## Latex notes

I started using LaTeX fall semester of 2004, when I had to do a number of longish proofs for a math class and I needed to type them out. My experience with LaTeX is that it does things really nicely, but it's tough to get started. I have spent a lot of time knowing what I want to do, but struggling to find how to do it in LaTeX.

LaTeX handles math really well. I first started playing with LaTeX for a math class in which I had to type out a number of longish theorems. When I took Cryptology, I did almost all of my homework in LaTeX. For a long time, I wanted to write my resume in LaTeX, but couldn't figure out how to do it to my satisfaction. I originally wrote my resume in Microsoft Word. It got the job done, but these days I've been using openoffice.org exclusively and I find that it formats things slightly differently than Word. Besides, writing your resume in LaTeX is just cool.

## Getting started with LaTeX in 5 minutes

I may write a LaTeX tutorial some day, but not today. Here's the template I use when writing a standard school paper: one inch margins, name and so on in the upper right corner, double spaced.

I should find some good LaTeX references and include them here...

## Latex examples/samples

Here are a number of samples from my math class Sequences, Series, and Foundations:- Convergence of a recursively defined sequence [tex][pdf]
- Proof of the Pinching Theorem [tex][pdf]
- Two proofs of statements about convergence [tex][pdf]
- An exercise about Euler's constant [tex][pdf]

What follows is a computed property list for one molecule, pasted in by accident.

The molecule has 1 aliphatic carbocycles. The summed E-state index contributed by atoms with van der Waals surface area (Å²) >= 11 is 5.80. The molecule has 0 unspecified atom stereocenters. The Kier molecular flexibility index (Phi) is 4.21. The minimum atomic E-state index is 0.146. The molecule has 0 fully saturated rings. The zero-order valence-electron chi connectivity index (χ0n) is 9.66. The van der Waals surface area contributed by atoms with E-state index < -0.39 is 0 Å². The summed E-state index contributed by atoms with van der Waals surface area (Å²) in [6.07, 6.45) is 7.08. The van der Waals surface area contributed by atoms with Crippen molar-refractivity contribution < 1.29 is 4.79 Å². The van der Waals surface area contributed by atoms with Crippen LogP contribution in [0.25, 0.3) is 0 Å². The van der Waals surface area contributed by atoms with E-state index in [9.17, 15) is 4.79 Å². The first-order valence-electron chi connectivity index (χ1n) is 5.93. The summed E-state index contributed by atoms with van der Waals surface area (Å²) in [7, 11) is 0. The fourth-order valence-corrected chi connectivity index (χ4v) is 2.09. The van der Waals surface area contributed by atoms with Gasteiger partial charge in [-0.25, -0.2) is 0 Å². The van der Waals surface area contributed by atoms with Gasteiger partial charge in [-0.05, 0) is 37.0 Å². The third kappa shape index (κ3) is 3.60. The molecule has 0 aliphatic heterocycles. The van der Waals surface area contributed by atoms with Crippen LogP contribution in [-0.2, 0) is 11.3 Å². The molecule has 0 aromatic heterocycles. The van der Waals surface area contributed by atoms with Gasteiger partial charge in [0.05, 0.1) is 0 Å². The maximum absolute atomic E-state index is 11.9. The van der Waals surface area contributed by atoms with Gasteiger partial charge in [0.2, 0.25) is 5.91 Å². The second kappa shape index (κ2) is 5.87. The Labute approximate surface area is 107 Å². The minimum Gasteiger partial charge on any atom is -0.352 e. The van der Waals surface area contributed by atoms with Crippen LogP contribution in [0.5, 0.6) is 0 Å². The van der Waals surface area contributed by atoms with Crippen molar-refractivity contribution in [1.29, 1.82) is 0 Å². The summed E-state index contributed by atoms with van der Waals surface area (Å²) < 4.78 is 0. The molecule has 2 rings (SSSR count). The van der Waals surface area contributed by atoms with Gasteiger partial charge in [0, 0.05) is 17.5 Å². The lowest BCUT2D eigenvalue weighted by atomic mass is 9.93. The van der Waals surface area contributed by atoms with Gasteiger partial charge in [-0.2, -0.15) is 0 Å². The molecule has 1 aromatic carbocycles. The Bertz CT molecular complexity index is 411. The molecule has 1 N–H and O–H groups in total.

- A problem about infinite series and the Alternating-Series test [tex][pdf]

I actually took notes for most of the semester for Cryptology. That's a lot of notes. When I reviewed them, I noticed a lot of typos, but here they are, nonetheless, in tex and pdf. I think it's the biggest document I've ever written.

### My resume

I finally figured out how to write my resume in LaTeX. I've done a lot of googling, and I haven't found anything like it out there. Feel free to use it. I think there's a better way to do what I'm trying to do, but I haven't found the time yet to figure that out. It gives a lot of errors when I run it through latex. Please email me if you know a better way to do this. Here's the (somewhat) sanitized source of my resume.

## Some things I've learned along the way...

### Layout

Not being able to figure out how to have smaller margins is something that plagued me for a long time. here's the original way I did it:

`\textwidth 6.65truein`

\textheight 9.5truein

\oddsidemargin -0.2in

\topmargin -0.6in

This get the job done, more or less. A much better solution is to use the geometry package:

`\usepackage[left=1in,top=1in,right=1in,bottom=1in,nohead]{geometry}`

This defines one inch margins all around, with no header. Both of these go in the header.

To doublespace, put this in the header: `\linespread{1.6}`

I like to have some space between my paragraphs and not indent them. Put in the header:

`\parskip 5pt`

\parindent 0pt

### Miscelaneous

I found a neat little package that allows you do to underlining and other font effects. It's called `ulem`

. (`\usepackage{ulem}`

in header)

`\uline{}`

- underline`\uuline{}`

- double underline`\uwave{}`

- wavy underline`\sout{}`

- strikeout`\xout{}`

- scratchout(?) (lots of diagonal lines)

You know that neat black filled in square you put at the end of a proof? Here's how you can do it in LaTeX: `\hfill$\square$`

I use this in my resume, but I'll include it here. I was looking for a smaller bullet point that `\bullet`

but couldn't find one. So I made my own: `\newcommand{\sbullet}{\,\begin{picture}(1,1)(0,-3)\circle*{3}\end{picture}\ }`

. This is for use in text mode. Not sure what it would do in math mode.

You know that funny way of writing letters to mean certain sets of numbers? Z is the integers, N is the natural numbers, and so on. It's called blackboard bold, and you can do it in LaTeX by including the packaged `amssymb`

and then writing in math mode: `\mathbb{Z}`